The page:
Acting Resilient

This is how I see things:

I think resilience is a skill that can benefit a person in recovery.

It hinges on thinking a setback can be temporary.

On not giving up and not resigning yourself to the status quo.

I was down for the count numerous times in my life and I got back up.

This is not easy. Recovering from a setback is not always quick and easy.

I’m skeptical that a person can rebound instantly.without any perspective as to what happened to them. You need to examine the setback to see how not to repeat the mistake.

If you ask me to be able to assess what got you in the mess and quickly resolve to do things differently is the way to effect change.

The definition of resilient is:

Tending to recover from or adjust easily to misfortune or change.

Sometimes you can’t spring yourself from a situation right away. In the interim It’s the consistent resilient habits that can be the gateway to success down the road.

As far as having a job I made the pivot to working in a public library instead of remaining in a law firm library

Opportunity is the door. You need to knock on it. Rather than waiting for a big break to come along.

Acting resilient just might be the way to get back on track. Or to shift tracks when you’ve outlived where you’re at right now.

In the next blog entry I’m going to review a peer-written book that was designed to empower readers living in recovery.

Action Plan

The Black Lives Matter Greater New York has indeed created an Action Plan for everyone to endorse.

You can view it on the Black Lives Matter Greater New York website.

Buried in the action plan that you can download is the reference to giving Americans a Universal Basic Income.

For quotes straight from those in this movement you can log onto their website.

There is also the Color of Change organization website with 1.7 Million members.

Campaign Zero is seeking an end to police brutality.

Alt 92.3 FM radio website has a list of books and resources too.

Wise Words in a Time of Tragedy

For decades I’ve been taken in with fashion and other magazines as a source of joy inspiration and information.

In fact I’ve learned a life lesson after reading the April 2020 issue of Harper’s Bazaar which can seem like an unlikely font of wisdom.

In the magazine Taylor Swift interviewed Taurus fashion model Gigi Hadid whose candid response illuminates a viable mode of “flying into action.”

I’ll quote Gigi here:

“I’ve realized over time that I feel the most free when I express myself, whether through action, writing, or talking it out.

Being honest always leads to something good, even if it takes a hard or awkward moment or conversation to get there; you can never go wrong with telling someone how you feel and speaking your truth.

And you always learn something from it.”

Isn’t this approach–honesty–the tonic for our time?

Nothing can be changed unless it is faced. An action plan is required.

New York State lawmakers have created a law criminalizing cops that use a choke hold. A cop’s disciplinary records will no longer be sealed from view.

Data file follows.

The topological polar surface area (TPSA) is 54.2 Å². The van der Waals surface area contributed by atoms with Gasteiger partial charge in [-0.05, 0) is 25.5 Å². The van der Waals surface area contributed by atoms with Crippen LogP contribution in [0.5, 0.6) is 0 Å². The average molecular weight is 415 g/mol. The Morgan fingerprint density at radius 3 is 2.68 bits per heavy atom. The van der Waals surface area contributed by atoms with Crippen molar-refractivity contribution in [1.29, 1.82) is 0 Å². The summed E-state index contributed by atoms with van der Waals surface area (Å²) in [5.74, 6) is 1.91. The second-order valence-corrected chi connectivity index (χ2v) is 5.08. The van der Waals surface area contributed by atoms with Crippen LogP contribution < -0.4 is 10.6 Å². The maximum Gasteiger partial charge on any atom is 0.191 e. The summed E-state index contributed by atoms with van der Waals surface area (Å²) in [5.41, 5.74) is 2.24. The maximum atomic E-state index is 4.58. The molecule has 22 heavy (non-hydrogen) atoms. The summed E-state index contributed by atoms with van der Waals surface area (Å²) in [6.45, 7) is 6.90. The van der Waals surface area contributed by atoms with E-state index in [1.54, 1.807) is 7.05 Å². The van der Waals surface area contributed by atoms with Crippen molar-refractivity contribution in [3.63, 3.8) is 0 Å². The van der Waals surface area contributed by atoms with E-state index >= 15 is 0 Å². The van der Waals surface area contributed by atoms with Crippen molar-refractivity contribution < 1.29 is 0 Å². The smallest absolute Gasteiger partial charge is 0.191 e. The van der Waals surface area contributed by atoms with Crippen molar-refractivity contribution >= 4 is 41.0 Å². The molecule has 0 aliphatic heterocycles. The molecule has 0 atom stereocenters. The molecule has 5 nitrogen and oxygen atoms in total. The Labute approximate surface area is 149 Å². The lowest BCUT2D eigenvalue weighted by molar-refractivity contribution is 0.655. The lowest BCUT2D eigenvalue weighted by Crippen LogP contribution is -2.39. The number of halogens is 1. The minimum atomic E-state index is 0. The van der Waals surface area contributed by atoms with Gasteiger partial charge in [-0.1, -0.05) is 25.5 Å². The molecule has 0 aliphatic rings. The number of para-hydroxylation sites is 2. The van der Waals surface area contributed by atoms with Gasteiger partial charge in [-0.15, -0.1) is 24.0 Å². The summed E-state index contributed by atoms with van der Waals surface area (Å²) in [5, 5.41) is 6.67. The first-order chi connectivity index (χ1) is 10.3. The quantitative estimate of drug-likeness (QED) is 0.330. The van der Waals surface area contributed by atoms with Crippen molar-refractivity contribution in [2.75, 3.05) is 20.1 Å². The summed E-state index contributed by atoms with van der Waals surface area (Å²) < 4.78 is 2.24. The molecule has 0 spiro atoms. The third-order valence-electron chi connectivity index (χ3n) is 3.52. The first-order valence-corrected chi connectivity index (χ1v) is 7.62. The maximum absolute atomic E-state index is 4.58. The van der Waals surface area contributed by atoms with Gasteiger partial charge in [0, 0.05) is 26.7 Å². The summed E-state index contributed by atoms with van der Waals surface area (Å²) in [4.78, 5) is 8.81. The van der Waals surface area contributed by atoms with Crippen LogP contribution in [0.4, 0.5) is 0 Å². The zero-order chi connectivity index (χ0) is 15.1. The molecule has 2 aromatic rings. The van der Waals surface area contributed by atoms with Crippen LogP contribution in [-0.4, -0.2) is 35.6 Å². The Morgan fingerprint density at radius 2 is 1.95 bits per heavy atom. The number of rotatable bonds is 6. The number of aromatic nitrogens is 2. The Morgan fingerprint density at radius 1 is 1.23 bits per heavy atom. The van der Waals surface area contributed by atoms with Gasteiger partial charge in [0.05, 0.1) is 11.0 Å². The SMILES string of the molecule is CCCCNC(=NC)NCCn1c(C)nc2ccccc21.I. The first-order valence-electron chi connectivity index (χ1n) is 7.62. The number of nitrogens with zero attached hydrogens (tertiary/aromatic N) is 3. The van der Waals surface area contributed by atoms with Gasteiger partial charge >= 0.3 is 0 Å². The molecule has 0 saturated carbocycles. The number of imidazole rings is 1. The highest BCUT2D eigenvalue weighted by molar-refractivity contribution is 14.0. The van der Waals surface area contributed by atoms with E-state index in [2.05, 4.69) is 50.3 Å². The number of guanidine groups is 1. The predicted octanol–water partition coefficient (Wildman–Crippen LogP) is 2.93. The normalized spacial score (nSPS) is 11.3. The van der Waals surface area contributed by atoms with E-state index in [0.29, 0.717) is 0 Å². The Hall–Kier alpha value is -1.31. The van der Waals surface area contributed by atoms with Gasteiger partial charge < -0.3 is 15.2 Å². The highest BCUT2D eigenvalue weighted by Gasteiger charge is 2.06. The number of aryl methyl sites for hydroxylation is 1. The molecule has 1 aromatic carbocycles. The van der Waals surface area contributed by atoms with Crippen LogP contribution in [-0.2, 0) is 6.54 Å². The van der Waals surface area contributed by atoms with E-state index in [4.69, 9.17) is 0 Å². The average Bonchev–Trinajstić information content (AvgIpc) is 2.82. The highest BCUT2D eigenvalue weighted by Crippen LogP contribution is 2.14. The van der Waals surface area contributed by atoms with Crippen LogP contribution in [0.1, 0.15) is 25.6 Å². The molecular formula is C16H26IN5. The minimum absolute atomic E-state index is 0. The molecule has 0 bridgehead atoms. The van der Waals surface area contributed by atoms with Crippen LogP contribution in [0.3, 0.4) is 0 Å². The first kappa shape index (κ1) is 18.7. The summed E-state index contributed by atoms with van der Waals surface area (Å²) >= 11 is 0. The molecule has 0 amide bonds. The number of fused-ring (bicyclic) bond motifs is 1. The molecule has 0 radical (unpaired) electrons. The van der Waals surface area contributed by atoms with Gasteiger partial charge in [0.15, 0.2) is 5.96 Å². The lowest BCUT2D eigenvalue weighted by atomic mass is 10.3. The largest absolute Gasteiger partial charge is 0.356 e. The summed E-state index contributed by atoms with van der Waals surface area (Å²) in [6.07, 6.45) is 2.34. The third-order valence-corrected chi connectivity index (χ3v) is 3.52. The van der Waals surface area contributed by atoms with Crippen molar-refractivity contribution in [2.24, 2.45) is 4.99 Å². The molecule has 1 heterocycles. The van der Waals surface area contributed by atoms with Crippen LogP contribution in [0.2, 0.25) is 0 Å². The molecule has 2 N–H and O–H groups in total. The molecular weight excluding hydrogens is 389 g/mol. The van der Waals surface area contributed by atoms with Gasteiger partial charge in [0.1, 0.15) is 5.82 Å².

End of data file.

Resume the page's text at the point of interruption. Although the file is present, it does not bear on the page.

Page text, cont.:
In this case outrage provoked action.

People expressing their feelings through protest had the power to influence those in power to execute changes.

8 Minutes 43 Seconds

That’s how long the three other cops stood by without intervening.

The murder of George Floyd changes everything.

I’m upset like I haven’t been before. The death of Eric Garner in 2014 had set me off like you wouldn’t believe. How foolish to think it wouldn’t happen again.

Police Officer Daniel Pantaleo killed Garner in a choke hold on Bay Street on Staten Island.

The barest crime Eric Garner had committed was selling loose cigarettes.

Pantaleo’s defense attorney claimed Garner’s health–he had a medical condition–caused the death not the choke hold.

This must be why Garner’s murder upset me greatly:

I have a disability that could be used against me when I’m a victim.

Cops who respond on the scene kill people with schizophrenia.

I’m not so foolish to think that living in an affluent neighborhood I wouldn’t be shot dead by cops coming to my house.

This is why I have empathy for victims of police brutality:

It could happen to me. It could happen to any of us.

Racial justice and disability justice are allied movements.

Those of us with disabilities have not been exempt from police brutality.

It’s time to join together with Black Lives Matter to lobby for justice for our comrades.

Our Common Thread

Our Common Thread is also the title of the June/July 2020 Vogue devoted to Creativity in a Time of Crisis.

Photos and quotes of actors photographers fashion designers and others detailed what they were doing living through the pandemic.

Here’s what my quote would be:

Christina Bruni – Brooklyn

I take joy in cooking meals. I feel better when I eat well and break a sweat.

As consistently as possible I exercise 2x per week. Going outside for walks I stay far away from people who haven’t covered their open faces.

My joy is thinking of the coming summer. The chance to talk walk outside even though I might have to use a bandanna to cover my face.

Little things count for a lot like cleaning the bathroom once a week.

My goals have been put on hold. I have the privilege to be indoors doing what it takes to be well so as not to get infected with the coronavirus.

Grocery workers and hospital workers are on the job every day. Their robust efforts make it possible for someone like me to be healthy.

What I’ve thought while life has turned around like a Tilt-a-Whirl ride through this uncertain time:

Be grateful for what you have. You have everything right inside you that you need to succeed. Respect the natural world and the human beings living alongside you on this green and glorious earth.